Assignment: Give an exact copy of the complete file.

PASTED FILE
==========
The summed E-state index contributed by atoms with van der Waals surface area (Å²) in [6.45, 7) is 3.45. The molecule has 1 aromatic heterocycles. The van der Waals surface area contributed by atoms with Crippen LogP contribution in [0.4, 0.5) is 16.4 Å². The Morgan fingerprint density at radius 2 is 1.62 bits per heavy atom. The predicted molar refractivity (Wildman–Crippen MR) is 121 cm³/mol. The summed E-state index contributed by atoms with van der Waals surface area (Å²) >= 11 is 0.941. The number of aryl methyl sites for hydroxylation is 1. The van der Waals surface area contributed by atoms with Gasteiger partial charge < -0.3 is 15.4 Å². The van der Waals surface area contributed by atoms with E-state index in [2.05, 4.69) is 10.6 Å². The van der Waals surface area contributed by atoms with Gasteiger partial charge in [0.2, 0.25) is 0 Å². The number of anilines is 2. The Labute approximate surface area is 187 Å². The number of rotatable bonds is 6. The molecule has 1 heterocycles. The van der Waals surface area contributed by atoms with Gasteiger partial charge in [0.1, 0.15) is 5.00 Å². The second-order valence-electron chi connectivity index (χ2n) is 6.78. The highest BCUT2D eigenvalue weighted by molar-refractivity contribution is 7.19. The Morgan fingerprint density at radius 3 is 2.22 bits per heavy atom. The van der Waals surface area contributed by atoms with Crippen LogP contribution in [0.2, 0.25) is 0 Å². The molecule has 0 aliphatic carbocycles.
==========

The summed E-state index contributed by atoms with van der Waals surface area (Å²) in [6.45, 7) is 3.45. The molecule has 1 aromatic heterocycles. The van der Waals surface area contributed by atoms with Crippen LogP contribution in [0.4, 0.5) is 16.4 Å². The Morgan fingerprint density at radius 2 is 1.62 bits per heavy atom. The predicted molar refractivity (Wildman–Crippen MR) is 121 cm³/mol. The summed E-state index contributed by atoms with van der Waals surface area (Å²) >= 11 is 0.941. The number of aryl methyl sites for hydroxylation is 1. The van der Waals surface area contributed by atoms with Gasteiger partial charge < -0.3 is 15.4 Å². The van der Waals surface area contributed by atoms with E-state index in [2.05, 4.69) is 10.6 Å². The van der Waals surface area contributed by atoms with Gasteiger partial charge in [0.2, 0.25) is 0 Å². The number of anilines is 2. The Labute approximate surface area is 187 Å². The number of rotatable bonds is 6. The molecule has 1 heterocycles. The van der Waals surface area contributed by atoms with Gasteiger partial charge in [0.1, 0.15) is 5.00 Å². The second-order valence-electron chi connectivity index (χ2n) is 6.78. The highest BCUT2D eigenvalue weighted by molar-refractivity contribution is 7.19. The Morgan fingerprint density at radius 3 is 2.22 bits per heavy atom. The van der Waals surface area contributed by atoms with Crippen LogP contribution in [0.2, 0.25) is 0 Å². The molecule has 0 aliphatic carbocycles.